Real Estate in Secular Uptrend

Agree?

Major tailwinds:
Lengthening of lifespan because of advanced in medical science
Coming of age of millennials forming families

Headwinds:
I see usual cyclical ones. Are there any structural ones?

I noted larger built-in square footage houses of my rental SFH appreciate higher in percentage term and much easier to rent out… not sure whether this is a secular trend… if it is… then would push up demand of building materials and require larger lot, hence the higher cost of building and higher price/sqft of land… higher price for existing houses.

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You mean this is not obvious?

Worst article I have read on this subject for a long time. Author seems cluless.

From my post August last year:

Some observations from a couple of my tenants.
This is in one of my month to month rental units in the bay area. (I have time sensitive termination clauses that are in my favor.)

First tenant - Software engineer couple who went back to their home country during covid (and truly worked remote! joy!). Came back and rented from me and within a couple of months bought a house in the bay area. They did complain about the increase in house prices but that didn’t stop them from buying.

Second tenant - Also software engineer - also went remote during covid. They also want to buy a house in the next 2 months.

Seems to be a weird desire to own even with prices on a tear - maybe it’s all to do with that secular uptrend.

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Probably. The writing on the wall is sufficiently clear.

@manch,

Reference your article that you linked, only millennials effect is structural. The other two is cyclical. The third one (WFH) is unclear… need to monitor… The uptrend is for everywhere not just suburb and exurbs, for the urban2 :slight_smile:

Notice the two structural reasons in OP has nothing to do with Covid-19.

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Interests rate has been low for 15 years and counting. It has been going on for so long you should treat it as structural.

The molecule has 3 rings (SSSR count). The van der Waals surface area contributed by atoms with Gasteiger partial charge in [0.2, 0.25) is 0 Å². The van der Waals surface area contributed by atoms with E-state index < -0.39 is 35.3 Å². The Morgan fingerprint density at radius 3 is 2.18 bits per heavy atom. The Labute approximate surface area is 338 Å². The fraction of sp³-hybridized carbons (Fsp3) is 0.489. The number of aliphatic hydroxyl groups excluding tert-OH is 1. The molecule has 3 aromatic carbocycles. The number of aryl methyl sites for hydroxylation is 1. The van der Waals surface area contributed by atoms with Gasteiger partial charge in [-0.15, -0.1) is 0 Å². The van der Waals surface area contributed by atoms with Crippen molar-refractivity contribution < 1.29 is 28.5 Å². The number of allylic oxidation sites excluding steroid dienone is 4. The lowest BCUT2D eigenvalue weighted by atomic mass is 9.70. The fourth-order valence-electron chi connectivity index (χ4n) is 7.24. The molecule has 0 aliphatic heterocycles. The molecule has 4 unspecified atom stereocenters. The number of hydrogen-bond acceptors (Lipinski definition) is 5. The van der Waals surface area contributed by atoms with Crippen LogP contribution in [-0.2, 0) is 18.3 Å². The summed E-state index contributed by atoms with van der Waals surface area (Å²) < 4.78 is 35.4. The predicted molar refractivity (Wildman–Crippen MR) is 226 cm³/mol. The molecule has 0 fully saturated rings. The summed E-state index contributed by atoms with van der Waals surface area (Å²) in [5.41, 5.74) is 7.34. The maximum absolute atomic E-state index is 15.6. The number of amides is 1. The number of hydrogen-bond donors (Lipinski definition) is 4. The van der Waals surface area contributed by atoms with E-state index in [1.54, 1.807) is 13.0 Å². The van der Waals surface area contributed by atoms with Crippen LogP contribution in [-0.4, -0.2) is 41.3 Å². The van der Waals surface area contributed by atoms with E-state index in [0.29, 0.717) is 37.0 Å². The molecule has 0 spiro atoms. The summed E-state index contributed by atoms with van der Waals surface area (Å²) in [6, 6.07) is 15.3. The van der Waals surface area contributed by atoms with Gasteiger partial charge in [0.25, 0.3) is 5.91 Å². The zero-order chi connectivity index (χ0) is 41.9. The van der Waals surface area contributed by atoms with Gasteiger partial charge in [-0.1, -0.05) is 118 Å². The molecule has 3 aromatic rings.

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Going forward… from now… is interest rate going up or down for the next 10-20 years? Or just fluctuates according to economic cycles?

Of course it will go up and down. Key question is what level will mortgage rates settle on relative to inflation.

I am thinking about taking my own advice to go YOLO on fixed rate mortgage debt.

Effort is on to justify endless money printing. Therefore, the interest rate will only reflect the cost of handling money (not the cost of borrowing the money itself - because with MMT/QE/Printing/, the additional money comes with no cost to printer. The real cost is paid by the lenders and savers. That is why money printing is transfer of money from savers to spenders ). So, home prices will rise and fall a the rate additional money is printed (or destroyed if that is an option in MMT).

So next time housing market takes a dive down, just print more, it will come back up.

Interest rates are downward trend since the 70’s.

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Dollar was taken off gold standerd in 1971 and printers were installed at FED.

FOMO+everybody needs a place to live.

inspite of knowing that

  1. Interest rates will go up to pre COVID rates, hence mortgage rates will go up too.
  2. Mortgage forbearance will end

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That is the past. Going forward? Next 10-20 years? If not sure, then is not a headwind nor a tailwind.

That is interest rate per se is not a major factor. Need a more precise metric. Otherwise, should be considered as a non headwind or non tailwind. Frankly, is unclear whether interest rate is a driving up demand or reduce demand :slight_smile: or how does it affect supply.

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So you are saying, money printing habit is a tailwind?

I did not understand your comment. But, what I am saying is that in the last 50 years or so, the society has been made to believe that unlimited money printing does no harm to anyone. Which is wrong obviously. Savers are hurt by money printing. Assets have to be repriced every time new money is created. The benefit people receive whose dollar amount is fixed loose value (like life insurance). If home prices rise without any real demand, it is nothing but repricing to reflect the devalued currency.

This thread is about figuring out the long term (structural) headwinds and tailwinds. Other aspects and short-term headwinds/tailwinds are not relevant to the OP.

Is there any reason for the trend to change? Government at all levels would be screwed if rates increase too much. When the existing bonds mature, they won’t be able to afford interest payments on new ones.

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I know this line of reasoning. So you are cocksure it won’t change? I know the past trend and the reason for it, but I am not sure about the future trend…

If it changes, we are all screwed.